All the leeks are planted, as well as more than half our winter cauliflowers, cabbages, kales and purple sprouting broccoli. A blisteringly dry April, May and early June raised nerves, as our reservoirs dropped alarmingly, but the rest of June’s rain replenished moisture in the soil. There were enough dry days for us to keep on top of the work, and enough rain to get newly planted crops established without the need for irrigation. July looks set to continue the changeable pattern.
As I enter my declining years, I am slightly disappointed to still feel the need to validate my existence by leaving a mark; building an edifice, a physical embodiment of my purpose to compensate for my spiritual impoverishment. On bad days I feel like my dog, cocking his leg to leave his scent for others to admire. I know this pitiful, restless, typically male drive is the fundamental cause of so many of our environmental problems; doing almost always means consuming.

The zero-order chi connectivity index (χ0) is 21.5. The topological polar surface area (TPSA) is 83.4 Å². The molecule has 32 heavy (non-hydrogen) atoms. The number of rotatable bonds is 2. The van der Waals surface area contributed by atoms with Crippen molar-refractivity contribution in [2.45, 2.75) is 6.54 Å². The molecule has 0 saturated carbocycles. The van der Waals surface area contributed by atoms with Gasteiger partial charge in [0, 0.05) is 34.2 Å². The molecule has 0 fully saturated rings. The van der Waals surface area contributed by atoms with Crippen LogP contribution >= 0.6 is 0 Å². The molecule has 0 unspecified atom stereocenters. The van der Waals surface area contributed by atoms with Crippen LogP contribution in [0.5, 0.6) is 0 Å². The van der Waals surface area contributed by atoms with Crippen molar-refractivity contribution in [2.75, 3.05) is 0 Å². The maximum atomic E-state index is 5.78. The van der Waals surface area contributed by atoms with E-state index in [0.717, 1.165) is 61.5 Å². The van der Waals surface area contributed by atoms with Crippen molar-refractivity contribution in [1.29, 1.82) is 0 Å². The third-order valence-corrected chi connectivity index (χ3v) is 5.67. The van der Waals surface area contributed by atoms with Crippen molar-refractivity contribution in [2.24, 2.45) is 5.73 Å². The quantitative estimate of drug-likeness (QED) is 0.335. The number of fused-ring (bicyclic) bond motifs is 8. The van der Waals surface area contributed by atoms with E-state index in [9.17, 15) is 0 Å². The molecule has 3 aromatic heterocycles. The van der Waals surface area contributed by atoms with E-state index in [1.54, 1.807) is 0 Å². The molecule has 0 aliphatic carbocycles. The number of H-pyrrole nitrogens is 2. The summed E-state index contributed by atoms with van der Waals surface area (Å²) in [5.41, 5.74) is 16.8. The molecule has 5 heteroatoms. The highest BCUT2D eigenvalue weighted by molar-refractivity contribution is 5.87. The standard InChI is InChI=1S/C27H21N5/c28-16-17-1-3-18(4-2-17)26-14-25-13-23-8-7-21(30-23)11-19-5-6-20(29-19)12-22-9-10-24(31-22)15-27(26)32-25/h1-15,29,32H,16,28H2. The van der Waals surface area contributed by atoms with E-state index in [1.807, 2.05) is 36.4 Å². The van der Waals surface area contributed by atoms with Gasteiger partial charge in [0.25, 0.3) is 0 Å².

As I seem incapable of restraining myself completely, I have embraced the self-imposed challenge of making my mark with as little impact and as much benefit as possible. In the case of my two summer projects, building half an acre of polytunnels and a 100 tonne-squash store, this means using over 90 per cent secondhand materials.
As a result, these projects have become skill, creativity and labour intensive, rather than capital and resource intensive. Both projects will reduce the need for imports by extending the season of UK crops and reducing losses in store. As we pass the halfway point, it is looking like they will be delivered for less than half the cost of using new materials, with a similar longevity.
So why do we waste so much? To argue that our throwaway culture is driven by economics is an over-simplification. It often has more to do with ease of (lazy) management, concepts of professionalism (it’s got to be shiny to make us feel good about ourselves), exploiting a deskilled workforce (reuse always requires more skill and imagination to make things fit), and the unintended consequences of well-meaning legislation (health and safety, building regulations, etc.).
The masters of reuse are almost always those who grew up with least: the old, and those from poorer economies. Their skills deserve more appreciation, but are liable to die with them unless we all learn to consume less and value more.